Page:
London Insurers Ordered to Produce Broker Documents Despite Claims of Attorney-Client Privilege

NY Federal Magistrate finds that traditional method of brokers circulating U.S. attorney reports did not maintain their confidentiality.

A Federal New York District Court Chief Magistrate Judge for the Eastern District, Judge Roanne L. Mann, applying “federal common law,” granted Amtrak’s motion to compel discovery against Certain London Insurers, thus forcing the London Insurers to produce broker communications that had been withheld as attorney-client communications.

The case involves London market liability insurance policies issued to Amtrak from 1972 to 1986.  Amtrak sought coverage under these policies for environmental and asbestos exposures.  At issue before the Magistrate, was the London market practice wherein Amtrak’s broker engaged two London brokers to place its coverage.  According to London Insurers, in order to process claims efficiently, these brokers would serve “as a conduit of information among the insurers.”  As noted by the Magistrate, this “message delivery system” included attorney-client communications from the insurer’s U.S. attorneys.

London Insurers’ conceded that its position that these communications retained their privileged status despite being in the possession of Amtrak’s London brokers was “counterintuitive to an American court and to American law.”  However, they argued that it was “standard” and “necessary” given the unique London market structure.  The Magistrate rejected the argument and reasoned that an industry standard was not the test of whether a communication retained its privilege status.  She also found that a conclusory statement of “necessity” alone did not meet the insurers’ burden to show that the broker communications were protected by privilege, because other means of communication between the U.S. counsel and London Insurers were not ruled out.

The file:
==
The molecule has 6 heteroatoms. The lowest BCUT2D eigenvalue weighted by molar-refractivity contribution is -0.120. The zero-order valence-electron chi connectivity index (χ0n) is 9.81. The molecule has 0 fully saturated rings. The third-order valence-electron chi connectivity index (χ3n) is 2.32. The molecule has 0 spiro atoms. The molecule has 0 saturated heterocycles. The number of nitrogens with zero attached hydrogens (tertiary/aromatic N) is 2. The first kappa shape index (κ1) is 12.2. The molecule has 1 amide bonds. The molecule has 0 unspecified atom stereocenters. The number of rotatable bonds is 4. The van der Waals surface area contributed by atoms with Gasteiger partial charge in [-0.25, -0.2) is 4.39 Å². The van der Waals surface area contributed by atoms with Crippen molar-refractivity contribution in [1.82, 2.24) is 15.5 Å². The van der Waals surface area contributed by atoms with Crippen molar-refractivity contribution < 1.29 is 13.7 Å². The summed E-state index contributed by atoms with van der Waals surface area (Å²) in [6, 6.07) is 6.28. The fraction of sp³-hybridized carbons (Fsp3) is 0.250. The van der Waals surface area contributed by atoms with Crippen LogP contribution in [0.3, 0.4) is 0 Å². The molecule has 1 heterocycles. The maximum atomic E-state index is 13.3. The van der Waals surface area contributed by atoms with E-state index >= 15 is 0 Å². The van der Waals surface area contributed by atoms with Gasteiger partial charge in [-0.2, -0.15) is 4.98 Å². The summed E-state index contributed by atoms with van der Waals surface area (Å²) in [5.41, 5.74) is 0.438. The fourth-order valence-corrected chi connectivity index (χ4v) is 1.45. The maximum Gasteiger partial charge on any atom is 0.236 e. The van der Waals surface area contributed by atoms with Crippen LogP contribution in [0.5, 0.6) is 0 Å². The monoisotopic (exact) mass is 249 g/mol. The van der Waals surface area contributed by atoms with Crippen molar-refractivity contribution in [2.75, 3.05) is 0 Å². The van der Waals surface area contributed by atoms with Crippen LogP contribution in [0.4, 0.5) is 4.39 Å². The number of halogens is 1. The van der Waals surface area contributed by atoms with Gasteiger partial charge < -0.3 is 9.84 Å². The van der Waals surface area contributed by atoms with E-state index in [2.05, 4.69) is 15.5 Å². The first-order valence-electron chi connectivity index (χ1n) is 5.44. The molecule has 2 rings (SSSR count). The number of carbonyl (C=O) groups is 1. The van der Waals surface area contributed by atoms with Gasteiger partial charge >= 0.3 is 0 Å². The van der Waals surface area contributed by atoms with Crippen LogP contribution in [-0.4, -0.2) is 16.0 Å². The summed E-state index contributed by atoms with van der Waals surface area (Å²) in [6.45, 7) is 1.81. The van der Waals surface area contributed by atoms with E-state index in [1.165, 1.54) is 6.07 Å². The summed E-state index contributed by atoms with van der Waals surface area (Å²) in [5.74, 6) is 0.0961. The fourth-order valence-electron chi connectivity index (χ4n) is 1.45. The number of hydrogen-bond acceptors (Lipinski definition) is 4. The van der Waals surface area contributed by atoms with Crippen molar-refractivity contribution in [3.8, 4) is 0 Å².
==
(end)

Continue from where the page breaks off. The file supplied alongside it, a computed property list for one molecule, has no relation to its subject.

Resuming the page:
The opinion cited no evidence that London Insurers’ U.S. counsel had engaged the brokers as separate agents to provide this communication service.  In fact, she found the lack of evidence as to the exact nature of the relationship “particularly troubling given the dual agency of the London brokers, who represented Amtrak during the negotiation over the purchase of the policies.”  In addition, the opinion notes that the record contained no evidence that the materials were stamped “confidential” or that other precautions were taken to protect their confidentiality.

On the basis of the foregoing, the Magistrate concluded that the London Insurers had failed to establish that attorney-client communications distributed through the London brokers were “intended to be, and were in fact, kept confidential” ordering the insurers to produce them.

The Magistrate also found that the London Insurers failed to meet their burden of demonstrating privilege with respect to the documents on its privilege log which were addressed to “Underwriters at Interest” and the like, because the log did not adequately identify the recipient such that Amtrak and the court could determine whether the recipients were clients entitled to privilege protections. In short, the Magistrate found that the failure to identify “specific recipients” caused the log to be fatally vague and ordered all such documents produced.  Certain Underwriters at Lloyd’s v. Nat’l R.R. Passenger Corp., No. 14-CV-4717 (E.D.N.Y.  Feb. 19, 2016).

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